In Scotland, which lay more at his mercy, his humanity and the goodness of his nature had a wider field for displaying themselves, had they dwelt in any great force or strength within his own breast. Distance of place, it may be said, makes a material difference in regard to our feelings, and the miseries we only hear detailed have much less effect upon us than those which fall under our own observation ; but he can have no just pretensions to be considered as a humane and feeling man, for whom we are obliged to frame such an excuse. It may be said, also, that the atrocities which were committed were done in consequence of orders, wrested from their proper acceptation to serve the ends of a ferocious party, or even without order at all. But why then were the ministers of these cruelties retained in office ? and why, when they had successors given them, were the latter only more tyrannical and refined in their barbarities than those whom they succeeded? We fear, the king's pleasure was only too well understood, through the medium of that merciful and conciliatory style, which the pressure of the times sometimes compelled him to adopt. “ The dial spake not, but it made shrewd signs;" and Lauderdale was not a man on whom such hints could be thrown away. Unfortunately, too, we are sometimes able to trace these monstrous proceedings to their very source, and find them flowing from the king's own order, signed by his own hand. “I have now before me,” says Mr. Mallet,” the copy of a warrant, signed by King Charles himself, for military execution upon them, without process or conviction : and I know that the original is still kept in the secretary's office for that part of the united kingdom.”* After the fight at Bothwell Bridge, it had been objected to the Duke of Monmouth, that in putting a stop to the execution which his men were doing on the flying covenanters, he had neglected the king's service, and courted the people. In this strain did the Duke of York talk of it; and Charles himself said to him, “ that if he had been there, they should not have had the trouble of prisoners.” Monmouth replied, “ he could not kill men in cold blood--that was work only for butchers.”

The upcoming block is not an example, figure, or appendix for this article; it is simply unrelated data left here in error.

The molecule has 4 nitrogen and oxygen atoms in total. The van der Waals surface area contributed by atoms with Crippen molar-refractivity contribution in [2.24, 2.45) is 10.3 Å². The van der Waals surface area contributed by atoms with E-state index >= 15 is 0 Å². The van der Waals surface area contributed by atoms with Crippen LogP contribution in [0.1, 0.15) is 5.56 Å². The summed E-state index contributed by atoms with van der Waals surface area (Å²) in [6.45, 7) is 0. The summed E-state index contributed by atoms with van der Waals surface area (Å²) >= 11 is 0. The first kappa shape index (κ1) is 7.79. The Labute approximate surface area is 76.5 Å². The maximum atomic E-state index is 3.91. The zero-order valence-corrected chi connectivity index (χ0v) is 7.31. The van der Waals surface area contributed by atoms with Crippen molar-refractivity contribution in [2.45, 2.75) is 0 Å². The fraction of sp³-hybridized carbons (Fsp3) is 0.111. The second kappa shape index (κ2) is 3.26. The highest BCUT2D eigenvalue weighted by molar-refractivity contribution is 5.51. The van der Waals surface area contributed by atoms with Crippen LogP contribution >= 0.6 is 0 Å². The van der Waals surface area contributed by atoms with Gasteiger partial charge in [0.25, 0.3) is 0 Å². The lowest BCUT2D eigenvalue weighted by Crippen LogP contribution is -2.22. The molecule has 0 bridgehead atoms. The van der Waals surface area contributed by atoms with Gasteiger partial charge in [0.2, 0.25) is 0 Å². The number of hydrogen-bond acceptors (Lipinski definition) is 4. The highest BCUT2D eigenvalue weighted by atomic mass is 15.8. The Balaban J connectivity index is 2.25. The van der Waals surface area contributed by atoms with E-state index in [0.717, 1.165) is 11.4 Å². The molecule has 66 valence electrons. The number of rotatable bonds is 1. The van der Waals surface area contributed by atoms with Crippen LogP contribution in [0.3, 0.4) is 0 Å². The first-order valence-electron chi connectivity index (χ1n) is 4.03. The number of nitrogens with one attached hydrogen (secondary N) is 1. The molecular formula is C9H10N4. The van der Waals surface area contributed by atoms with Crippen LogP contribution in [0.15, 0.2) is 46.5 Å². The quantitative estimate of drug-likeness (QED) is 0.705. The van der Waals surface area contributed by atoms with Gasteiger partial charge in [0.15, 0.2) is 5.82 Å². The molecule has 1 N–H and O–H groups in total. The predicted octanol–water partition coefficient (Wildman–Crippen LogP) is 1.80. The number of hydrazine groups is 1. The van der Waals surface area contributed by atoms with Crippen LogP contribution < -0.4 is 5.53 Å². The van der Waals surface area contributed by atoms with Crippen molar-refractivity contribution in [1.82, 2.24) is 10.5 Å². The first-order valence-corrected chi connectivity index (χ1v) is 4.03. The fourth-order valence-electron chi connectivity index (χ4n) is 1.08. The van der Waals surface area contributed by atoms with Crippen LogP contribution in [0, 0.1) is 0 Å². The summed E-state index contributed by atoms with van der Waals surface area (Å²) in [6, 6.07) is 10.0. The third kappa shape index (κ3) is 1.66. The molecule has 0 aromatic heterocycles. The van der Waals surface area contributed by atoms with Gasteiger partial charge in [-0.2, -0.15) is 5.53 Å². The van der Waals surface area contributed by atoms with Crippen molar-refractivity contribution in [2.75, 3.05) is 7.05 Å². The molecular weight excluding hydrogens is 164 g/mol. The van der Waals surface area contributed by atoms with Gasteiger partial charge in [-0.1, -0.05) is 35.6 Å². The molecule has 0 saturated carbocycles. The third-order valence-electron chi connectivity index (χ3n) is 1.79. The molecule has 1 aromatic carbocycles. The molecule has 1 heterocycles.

If we may believe the author of the Examen, the severity of government in their proceedings on the occasion of that
* Harris's Life of King Charles II.
insurrection, is to be attributed to the counsels and remonstrances of Lauderdale. There had been a council held to deliberate on the measures necessary to be adopted, in which a power to fight or treat with the insurgents had been committed to the Duke of Monmouth, as general; “ for why,” said the good-natured persons at the board, “ should the blood of those deluded miserables be spilt, if they are willing to lay down their arms, on fit terms ?"